Academic journal article The Catholic Historical Review

Indulgences and Saintly Devotionalisms in the Middle Ages

Academic journal article The Catholic Historical Review

Indulgences and Saintly Devotionalisms in the Middle Ages

Article excerpt


Indulgences, which were (and still are) remissions of temporal penalty for sin granted by the episcopal authority of the Catholic Church, have long been associated with mechanicalism, decadence, and formalism in later medieval Christianity.1 This association originated in the medieval period itself and was, of course, inherited by the Protestant Reformation. Critics such as Jean Gerson (c. 1420) lamented the numbers of indulgences and sizes of the remissions being granted by Christendom's prelates as an attack on true penitence and contrition.2

John Wycliffe (c. 1380) and Wessel Gansfort (c. 1489)3 questioned seriously the Church's authority to remit penalties for sin because indulgences lacked scriptural authority, an argument that may also be found in the earliest discussions of the Schoolmen. Indulgences, however, remained popular throughout the later Middle Ages despite the eloquence and prestige of these critics, and so historians in recent years have begun to examine the popularity of indulgences as a part of medieval spirituality. In a recent study of the relation between papal authority and religious movements, David L. D'Avray argued that the proliferation of indulgences ought more properly to be understood as a religious movement than as a problem within the later medieval church.4 The traditional perspective, in his view, results from "an obtrusive consciousness of the eventual reaction."5 Not only the critics but the enthusiasts must also be heard.

To that end, Richard Kieckhefer expressed the need for historians of medieval religion to explore the connection between saintly piety and indulgences in the Middle Ages.6 The medieval saints, who were the models of late medieval devotion and interior spirituality, were zealous collectors of indulgences. At the same time, the saints accepted the need for ecclesiastical mediation in the remission of sin. Church authority itself relied on the intercession and merit of saints who already possessed their eternal reward. Indeed, in addition to the passion of Christ, the merits of deceased saints were invoked to prove the efficacy of indulgences. Papal proclamations of indulgences often called upon the authority ,of Saints Peter and Paul, the two great patrons of Rome.7 For Catherine of Siena, Bridget of Sweden, Peter of Luxembourg, and others, the quest for indulgences accompanied interior conversion to the imitatio Christi. Indulgences and the saints met in several different ways in medieval religion. First, prelates granted indulgences as approval and encouragement to saintly cults. Second, prelates, at the behest of saintly founders, granted indulgences to promote new devotional movements. Third, the saints eagerly sought indulgences for the benefit of their own souls or those of their followers.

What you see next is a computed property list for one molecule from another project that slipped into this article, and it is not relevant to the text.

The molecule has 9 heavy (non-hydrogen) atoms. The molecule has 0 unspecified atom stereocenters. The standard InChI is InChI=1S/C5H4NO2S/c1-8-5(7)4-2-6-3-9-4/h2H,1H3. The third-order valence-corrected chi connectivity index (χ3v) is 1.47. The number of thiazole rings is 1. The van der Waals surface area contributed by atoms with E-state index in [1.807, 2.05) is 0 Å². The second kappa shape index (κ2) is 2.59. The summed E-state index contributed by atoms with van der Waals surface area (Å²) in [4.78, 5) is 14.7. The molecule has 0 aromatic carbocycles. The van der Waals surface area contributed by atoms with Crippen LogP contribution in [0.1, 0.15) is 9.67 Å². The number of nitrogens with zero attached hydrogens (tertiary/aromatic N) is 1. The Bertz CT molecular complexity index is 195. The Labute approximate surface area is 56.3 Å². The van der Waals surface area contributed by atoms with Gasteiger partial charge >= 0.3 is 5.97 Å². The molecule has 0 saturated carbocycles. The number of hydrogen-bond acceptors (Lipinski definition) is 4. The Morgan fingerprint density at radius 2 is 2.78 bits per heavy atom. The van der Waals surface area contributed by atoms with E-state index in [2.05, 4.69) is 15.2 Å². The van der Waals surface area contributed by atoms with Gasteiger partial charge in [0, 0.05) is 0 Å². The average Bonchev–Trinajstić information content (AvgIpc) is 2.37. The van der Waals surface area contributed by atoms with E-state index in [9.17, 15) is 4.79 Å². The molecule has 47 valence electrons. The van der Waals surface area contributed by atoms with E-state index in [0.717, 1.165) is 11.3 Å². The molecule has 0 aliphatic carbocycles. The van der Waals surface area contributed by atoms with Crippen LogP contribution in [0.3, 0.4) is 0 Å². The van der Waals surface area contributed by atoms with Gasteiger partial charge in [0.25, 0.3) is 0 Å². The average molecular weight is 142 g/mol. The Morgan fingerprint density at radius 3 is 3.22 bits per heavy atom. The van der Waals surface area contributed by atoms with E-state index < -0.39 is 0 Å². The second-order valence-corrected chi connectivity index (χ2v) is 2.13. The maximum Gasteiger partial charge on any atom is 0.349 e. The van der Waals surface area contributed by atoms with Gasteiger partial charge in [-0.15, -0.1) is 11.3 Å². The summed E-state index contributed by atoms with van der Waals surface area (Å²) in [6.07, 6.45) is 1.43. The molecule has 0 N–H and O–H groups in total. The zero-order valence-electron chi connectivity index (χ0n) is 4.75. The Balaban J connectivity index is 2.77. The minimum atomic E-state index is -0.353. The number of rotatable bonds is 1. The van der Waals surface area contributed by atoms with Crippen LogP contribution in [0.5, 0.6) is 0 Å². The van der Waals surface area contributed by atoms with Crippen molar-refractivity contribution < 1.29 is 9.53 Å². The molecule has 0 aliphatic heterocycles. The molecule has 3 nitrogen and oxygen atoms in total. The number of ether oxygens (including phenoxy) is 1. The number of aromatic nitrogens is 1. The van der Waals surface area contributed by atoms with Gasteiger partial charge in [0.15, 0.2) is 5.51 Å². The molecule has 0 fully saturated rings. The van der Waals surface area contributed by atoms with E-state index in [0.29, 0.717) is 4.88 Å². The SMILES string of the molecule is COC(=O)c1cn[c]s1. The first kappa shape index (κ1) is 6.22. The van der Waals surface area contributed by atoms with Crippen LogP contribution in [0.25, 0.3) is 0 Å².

Medieval prelates granted untold numbers of indulgences to promote the cult of the saints, the oldest expression of popular piety in the Middle Ages. This promotion usually came in the form of indulgences granted for the visitation of a saint's shrine; so the practice of pilgrimage was also crucial. Indulgences were far less likely to be granted to a shrine built in honor of a long-venerated saint, such as a martyr, or an apostle, or a late antique bishop such as Saint Martin of Tours.8 Bishops and popes were more eager to support the cult of a newly-canonized saint. Pope Clement V presided at the translation of the relics of the holy bishop Bertrand of Comminges in 1309 and granted an unusually liberal indulgence of fifteen years and fifteen quarantaines (one quarantaine equalled forty days) to those who visited the sanctuary on the day of the feast, seven years and seven quarantaines to those who visited during the octave, ten years and ten quarantaines to those who visited on a Marian feast, and three years and three quarantaines to those who visited during the octave of these feasts.9 Pope John XXII thus promoted the veneration of Thomas Aquinas, who was canonized in 1323:

So that a multitude of Christians may more ardently and profitably visit Thomas's venerable tomb, and that the feast of that confessor may be celebrated with joy, we, by the mercy of omnipotent God and by the authority of His saints and apostles Peter and Paul, remit one year and forty days of enjoined penance to all truly penitent and confessed, who shall make visitation there seeking Thomas's suffrages on the anniversary of the feast; and to pilgrims who visit the said tomb within seven days immediately following the feast in subsequent years, one hundred days of enjoined penance. …

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